• “Fung Wah = death.”

LIRR

  • “I’ve always taken the train home to Long Island from Penn on Wednesdays, usually in the later afternoon, and it is always packed. Always. They run more trains, but still every year I’ve ended up having to stand the whole way home.”

NJ Transit

  • “There are a few days during the year (around the 4th of July, Thanksgiving, etc.) in which the car is as full as it could get. Literally. Avoid NJ Transit the day before a holiday. If you live that close, your parents should give you a ride (goddamn them)!”

Metro North

  • “Full of Wall Street types going to Greenwich, Westport, Fairfield, etc., but nice and empty by the time it gets to New Haven! As a side note: the last time I took the train home, at rush hour, a 60-something-year-old very well dressed and professional looking man actually punched me because I accidentally nudged him with my rolling suitcase. I was so shocked I didn’t even say anything, just gaped and rolled on.”
  • “It took me a really long time to realize that if you’re taking metro north anywhere (Westchester or CT), it makes much more sense to take the M60 or a cab up to 125th street station than to go all the way to Grand Central, unless traffic is really bad, which it can be.”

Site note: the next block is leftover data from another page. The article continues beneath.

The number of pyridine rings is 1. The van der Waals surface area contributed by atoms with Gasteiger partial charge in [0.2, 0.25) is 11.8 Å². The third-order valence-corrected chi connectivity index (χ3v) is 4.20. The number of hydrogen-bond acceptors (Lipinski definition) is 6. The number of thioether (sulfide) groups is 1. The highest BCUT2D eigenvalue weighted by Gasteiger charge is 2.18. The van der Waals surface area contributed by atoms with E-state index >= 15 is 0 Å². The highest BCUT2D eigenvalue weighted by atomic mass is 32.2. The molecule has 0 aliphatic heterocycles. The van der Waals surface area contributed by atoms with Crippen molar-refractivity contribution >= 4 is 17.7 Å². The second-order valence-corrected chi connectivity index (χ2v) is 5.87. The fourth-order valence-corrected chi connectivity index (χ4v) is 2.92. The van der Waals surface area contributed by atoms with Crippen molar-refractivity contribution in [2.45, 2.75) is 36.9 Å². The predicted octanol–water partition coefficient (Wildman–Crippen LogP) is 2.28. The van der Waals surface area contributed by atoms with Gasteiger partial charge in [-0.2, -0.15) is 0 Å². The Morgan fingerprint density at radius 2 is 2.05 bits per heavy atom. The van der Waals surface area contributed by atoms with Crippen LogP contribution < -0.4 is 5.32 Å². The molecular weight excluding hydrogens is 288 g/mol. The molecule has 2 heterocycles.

Amtrak

  • “The secret of departing from Penn Station via Amtrak is to hang around the Red Cap counter, so you know what gate your train is departing on in advance. If you sneak around the NJ Transit level, you can sometimes get to the track before anybody else does (including the train).”
  • “Take late-night Amtraks from Penn Station; if you take it late enough, you don’t lose a night out, and the fare is much cheaper.  Then, you get to walk through an empty Penn Station, and if
    you live in a city that’s the center of a metropolitan area, you get to see the commuters taking the morning train to work. Of course, you can’t get express, but if it works out for your schedule it’s pretty good, and you can have a bench to yourself to sleep until you get to the commuters.”
  • “Don’t wait until the last minute! Slack just a couple of hours (i.e. buy your ticket less than like, 6 hours in advance) and a $60 bargain turns into a $92 rip-off. Granted, this is, $30 cheaper than usual, but still.”

Airports and Planes

  • “If you’re flying out LaGuardia, take that M60 for 2 dollars. It’s a nice ride, too, visually speaking.” 
  • “Use Mobissimo to find discounted flights, but then go to the airline’s website and book the flight directly through the airline. Those services usually just search for cheap flights that are offered by the airline, so you can bypass their convenience charge that way.”